‘I’ve worked in hospitality for around 35 years, handling everything from hotels to golf clubs. The last six years I’d been managing food and beverages across the UK for a social enterprise. That was coming to an end and I wanted to spend more time with my family.
‘I saw the job for Herm Island on Linkedin. I’d never heard of it before – 280 people applied for the job and this was whittled down to half a dozen.’
After the initial interviews were conducted at the Grosvenor Hotel in London, there followed an intensive three-day interview process in Herm.
And how did he feel when he was told that he had the job?
‘It was like winning the lottery,’ he admitted. ‘It’s a once-in-a-lifetime opportunity to manage an island.’
Craig and his partner, Emma Ellis, and their two children Megan, 6, and Grace, 4, arrived at their new home in December last year. The family were impressed immediately by the island’s strong sense of community. One of their first experiences of it sounded like something that would have happened back when Compton Mackenzie lived there.
‘They formed a chain to help move all of our furniture up from the boat to our home. And within the first couple of days we were cut off because of the bad weather.’
After almost a year as director of hospitality, Craig admits the biggest part part of the job is ‘having a really good boss’.
‘I really like the residents and the community, and I like the owners, John and Julia Singer. The main thing, though, is I have to be mindful what the owners say.’
And this means being innovative without being too radical.
‘I have to keep the balance of history and heritage, which needs to be preserved, and moving things forward. Commercially Herm needs to support itself, which it hasn’t been doing. People don’t realise this. It has to be self-supporting.’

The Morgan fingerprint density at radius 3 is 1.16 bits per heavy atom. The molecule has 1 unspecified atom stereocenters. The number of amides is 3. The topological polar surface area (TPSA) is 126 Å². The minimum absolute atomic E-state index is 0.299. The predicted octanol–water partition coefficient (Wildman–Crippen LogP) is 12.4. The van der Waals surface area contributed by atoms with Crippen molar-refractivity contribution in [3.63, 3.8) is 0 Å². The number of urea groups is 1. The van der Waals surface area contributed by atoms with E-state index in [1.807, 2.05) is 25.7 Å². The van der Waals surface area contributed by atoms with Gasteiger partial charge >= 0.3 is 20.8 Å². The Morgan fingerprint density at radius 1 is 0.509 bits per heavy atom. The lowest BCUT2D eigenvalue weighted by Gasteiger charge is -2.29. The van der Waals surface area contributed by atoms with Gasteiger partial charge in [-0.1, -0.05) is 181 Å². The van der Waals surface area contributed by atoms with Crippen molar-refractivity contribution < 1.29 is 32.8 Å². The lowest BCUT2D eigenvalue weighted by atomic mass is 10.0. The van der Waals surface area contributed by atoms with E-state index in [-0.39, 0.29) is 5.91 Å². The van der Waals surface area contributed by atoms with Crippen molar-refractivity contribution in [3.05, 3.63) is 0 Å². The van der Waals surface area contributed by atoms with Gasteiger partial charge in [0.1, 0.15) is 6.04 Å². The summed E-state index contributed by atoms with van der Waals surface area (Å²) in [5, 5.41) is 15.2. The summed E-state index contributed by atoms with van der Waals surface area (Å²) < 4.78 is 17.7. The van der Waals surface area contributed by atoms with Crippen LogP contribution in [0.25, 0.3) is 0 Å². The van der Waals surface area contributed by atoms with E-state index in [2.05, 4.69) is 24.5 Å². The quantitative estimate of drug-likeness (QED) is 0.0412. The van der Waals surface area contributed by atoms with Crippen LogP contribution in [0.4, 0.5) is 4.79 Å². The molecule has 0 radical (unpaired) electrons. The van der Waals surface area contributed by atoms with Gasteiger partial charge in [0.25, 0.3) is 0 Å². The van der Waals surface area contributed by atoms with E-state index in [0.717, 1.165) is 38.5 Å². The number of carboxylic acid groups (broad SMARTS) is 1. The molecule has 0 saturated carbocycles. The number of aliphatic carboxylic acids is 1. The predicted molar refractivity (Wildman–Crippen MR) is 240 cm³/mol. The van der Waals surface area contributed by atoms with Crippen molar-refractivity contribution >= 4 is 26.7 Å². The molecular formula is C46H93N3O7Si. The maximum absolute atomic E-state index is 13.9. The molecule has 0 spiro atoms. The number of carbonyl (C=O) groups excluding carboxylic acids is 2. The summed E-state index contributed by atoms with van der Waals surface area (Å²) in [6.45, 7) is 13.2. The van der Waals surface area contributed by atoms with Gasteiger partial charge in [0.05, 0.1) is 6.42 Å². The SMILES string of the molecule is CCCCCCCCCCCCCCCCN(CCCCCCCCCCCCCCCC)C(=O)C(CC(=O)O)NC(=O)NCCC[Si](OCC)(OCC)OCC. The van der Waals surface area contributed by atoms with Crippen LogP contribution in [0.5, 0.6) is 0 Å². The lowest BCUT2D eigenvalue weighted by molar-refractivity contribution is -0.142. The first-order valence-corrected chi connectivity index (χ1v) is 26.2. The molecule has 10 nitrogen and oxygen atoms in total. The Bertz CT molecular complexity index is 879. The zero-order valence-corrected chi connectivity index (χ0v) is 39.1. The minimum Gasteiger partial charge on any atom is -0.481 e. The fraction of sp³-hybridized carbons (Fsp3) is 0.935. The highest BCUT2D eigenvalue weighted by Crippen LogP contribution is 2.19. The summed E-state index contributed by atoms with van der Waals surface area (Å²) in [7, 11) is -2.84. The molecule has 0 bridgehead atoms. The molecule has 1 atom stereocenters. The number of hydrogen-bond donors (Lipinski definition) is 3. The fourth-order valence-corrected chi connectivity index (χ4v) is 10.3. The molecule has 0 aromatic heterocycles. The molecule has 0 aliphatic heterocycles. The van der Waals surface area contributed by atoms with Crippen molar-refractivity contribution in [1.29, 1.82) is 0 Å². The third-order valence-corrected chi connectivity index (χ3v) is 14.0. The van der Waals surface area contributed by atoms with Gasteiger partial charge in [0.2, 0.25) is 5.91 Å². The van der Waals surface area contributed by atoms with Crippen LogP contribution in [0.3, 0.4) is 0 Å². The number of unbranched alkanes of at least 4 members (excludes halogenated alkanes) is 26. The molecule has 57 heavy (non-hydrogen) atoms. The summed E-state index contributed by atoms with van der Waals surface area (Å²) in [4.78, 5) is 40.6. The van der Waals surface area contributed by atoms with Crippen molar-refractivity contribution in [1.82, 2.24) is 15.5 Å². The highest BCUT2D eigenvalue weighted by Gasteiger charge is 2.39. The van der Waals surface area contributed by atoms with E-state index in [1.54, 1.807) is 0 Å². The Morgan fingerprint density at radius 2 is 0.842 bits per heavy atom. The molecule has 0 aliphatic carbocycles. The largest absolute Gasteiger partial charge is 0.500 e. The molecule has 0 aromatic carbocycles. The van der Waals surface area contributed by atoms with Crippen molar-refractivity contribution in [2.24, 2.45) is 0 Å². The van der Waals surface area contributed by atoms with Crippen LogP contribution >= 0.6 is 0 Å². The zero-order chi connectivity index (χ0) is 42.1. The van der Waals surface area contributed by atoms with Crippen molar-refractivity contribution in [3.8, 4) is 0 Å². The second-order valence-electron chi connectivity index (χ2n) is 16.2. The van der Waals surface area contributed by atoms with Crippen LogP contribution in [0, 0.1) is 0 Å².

Managing an island has its own unique set of challenges. One of the main problems, Craig believes, is recruiting staff.
‘It’s a real challenge. Not exclusively in Herm, but the hospitality industry in Guernsey, with staffing, is coming towards a crisis. I spoke to a hotel manager I know in Guernsey and he said that he’s had great difficulty in getting kitchen and front-of-house staff.
‘It’s not cheap for people to fly here and there are no States subsidies. If you leave a job for whatever reason you have to reapply for a work permit. What can the Guernsey government do? Subsidise hospitality staff as an incentive to work here. We need help. It could help the tourist trade if we can encourage people to work here.’
A fluctuation in staff levels has been a recurring problem for Craig this year.
‘We started off with 12 chefs and at one stage we were down to three. I had to work in the kitchen myself. We had to fly a chef here from the UK.
‘There were times when the hotel was close to shutting.’
Other more potentially serious issues also occurred.
‘It’s the remoteness, not just of Herm but Guernsey too, which can accentuate mental health issues. And some staff members have had these. You have to use due diligence.’
A recent introduction, linked through Guernsey Mind, is two mental health first-aiders who have been trained to provide initial support for someone in a mental health crisis situation or who is developing a mental health problem.
‘We needed to safeguard our staff. It was a tough one,’ admitted Craig. ‘I don’t know if I handled it well but I always try to remain professional.’